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Unformatted text preview: 1 Criteria for locally fully developed viscous flow Ain A. Sonin , MIT October 2002 Contents 1. Locally fully developed flow . 2 2. Criteria for locally fully developed flow . 3 3. Criteria for constant pressure across abrupt crosssection changes . 8 2 1. Locally fully developed flow Fig. 1: Locally fully developed flow (left) and fully developed flow (right) Consider (as an example) a twodimensional, laminar, incompressible, viscous flow in a diverging channel, as shown at left in Fig. 1. Let x be the coordinate in the primary flow direction and y the transverse coordinate. The flow is bounded below by a wall and above by either a wall or a free surface, and it may be steady or unsteady, either because the volume flow rate changes with time or because the upper boundary not only depends x but also moves up and down with time, that is, h=h(x,t) . The velocity and pressure fields in the channel are determined by the NavierStokes equation, u u u P + 2 u + y u 2 t + u x + v y = x x 2 2 (1) v v v P + 2 v + y v 2 = (2) t + u x + v y y x 2 2 , the mass conservation equation u v + = 0 , (3) x y and the appropriate boundary and initial conditions. In (1) and (2) P = p + gz (4) is a modified pressure in which p is the ordinary static pressure and z the distance measured up against gravity from some chosen reference level (it is 3 not the third Cartesian coordinate that goes with x and y ). The term gz in (4) accounts for the gravitational body force. The simultaneous presence of the nonlinear inertial terms on the left and the second order viscous terms on the right makes it difficult to solve the NavierStokes equation (1)(2) in the general case. Under certain circumstances, however, all the inertial terms on the left hand sides of (1) and (2), while not zero, are small enough compared with the viscous term to be neglected, and the yderivative in the viscous term dominates over the x derivative. Under these conditions (1) and (2) simplify to P 2 u 0 + (5) 2 x y P 0 (6) y These equations are similar in form to the equations for a truly fully developed flow . The velocity profile at a station x in this diverging and possibly unsteady flow will thus be identical to the profile in a fully developed flow with the same height, the same boundary conditions at y =0 and y = h , and the same pressure gradient. The flow can be said to be locally fully developed , that is, having at every station x essentially the same velocity profile as a fully developed flow with the same crosssectional geometry and boundary conditions. For example, if the flow is bounded by solid, immobile walls such that u =0 at y =0 and y=h , the local solution is the familiar parabolic one h 2 y 1 y P u . (7) 2 h h x A dependence on x and t enters implicitly, however, through h=h(x,t) and through the (as yet unknown) axial modified pressure distribution P(x,t). 4 2. Criteria for locally fully developed flow2....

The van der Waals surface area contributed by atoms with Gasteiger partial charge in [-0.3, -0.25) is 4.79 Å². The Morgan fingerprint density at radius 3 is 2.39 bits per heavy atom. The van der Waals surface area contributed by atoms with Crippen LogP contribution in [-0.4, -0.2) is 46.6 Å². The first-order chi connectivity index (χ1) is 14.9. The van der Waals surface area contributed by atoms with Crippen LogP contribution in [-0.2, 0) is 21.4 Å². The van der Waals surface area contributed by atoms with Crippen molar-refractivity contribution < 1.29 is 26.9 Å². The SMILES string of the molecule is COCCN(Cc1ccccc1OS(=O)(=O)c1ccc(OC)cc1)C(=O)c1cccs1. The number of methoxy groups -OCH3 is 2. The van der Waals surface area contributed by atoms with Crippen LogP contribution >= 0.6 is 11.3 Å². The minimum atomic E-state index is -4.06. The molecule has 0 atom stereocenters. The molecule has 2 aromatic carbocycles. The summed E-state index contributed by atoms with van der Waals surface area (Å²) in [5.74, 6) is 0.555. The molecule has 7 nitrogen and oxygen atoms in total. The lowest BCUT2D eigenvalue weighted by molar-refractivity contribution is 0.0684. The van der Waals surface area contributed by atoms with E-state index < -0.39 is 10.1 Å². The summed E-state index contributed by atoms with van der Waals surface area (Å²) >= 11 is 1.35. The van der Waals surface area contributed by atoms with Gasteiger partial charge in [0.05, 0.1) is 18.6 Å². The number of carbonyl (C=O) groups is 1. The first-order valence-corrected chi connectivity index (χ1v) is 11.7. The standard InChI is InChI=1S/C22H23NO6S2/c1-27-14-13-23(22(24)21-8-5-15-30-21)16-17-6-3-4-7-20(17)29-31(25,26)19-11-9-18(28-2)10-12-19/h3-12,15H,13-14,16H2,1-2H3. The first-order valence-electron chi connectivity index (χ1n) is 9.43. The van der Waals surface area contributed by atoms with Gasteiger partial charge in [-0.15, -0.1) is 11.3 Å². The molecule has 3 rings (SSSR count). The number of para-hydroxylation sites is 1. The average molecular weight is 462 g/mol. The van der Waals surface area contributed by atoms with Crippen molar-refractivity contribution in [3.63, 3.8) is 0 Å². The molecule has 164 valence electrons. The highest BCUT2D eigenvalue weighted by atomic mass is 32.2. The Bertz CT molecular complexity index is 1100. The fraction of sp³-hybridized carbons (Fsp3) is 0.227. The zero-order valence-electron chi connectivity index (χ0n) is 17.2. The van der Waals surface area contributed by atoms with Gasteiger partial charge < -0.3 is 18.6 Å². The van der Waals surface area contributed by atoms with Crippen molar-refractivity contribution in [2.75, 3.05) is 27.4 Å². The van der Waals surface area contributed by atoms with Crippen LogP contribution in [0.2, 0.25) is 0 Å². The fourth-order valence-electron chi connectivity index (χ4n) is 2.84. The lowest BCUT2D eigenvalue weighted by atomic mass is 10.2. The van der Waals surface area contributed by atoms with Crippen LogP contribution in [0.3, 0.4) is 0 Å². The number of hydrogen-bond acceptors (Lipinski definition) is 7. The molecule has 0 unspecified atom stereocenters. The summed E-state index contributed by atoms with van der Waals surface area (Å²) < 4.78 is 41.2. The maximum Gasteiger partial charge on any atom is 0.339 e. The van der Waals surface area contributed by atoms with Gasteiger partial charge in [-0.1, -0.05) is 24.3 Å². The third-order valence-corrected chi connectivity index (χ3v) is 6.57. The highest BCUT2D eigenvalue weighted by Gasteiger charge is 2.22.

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This note was uploaded on 02/27/2012 for the course MECHANICAL 2.25 taught by Professor Garethmckinley during the Fall '05 term at MIT.
 Fall '05
 GarethMcKinley

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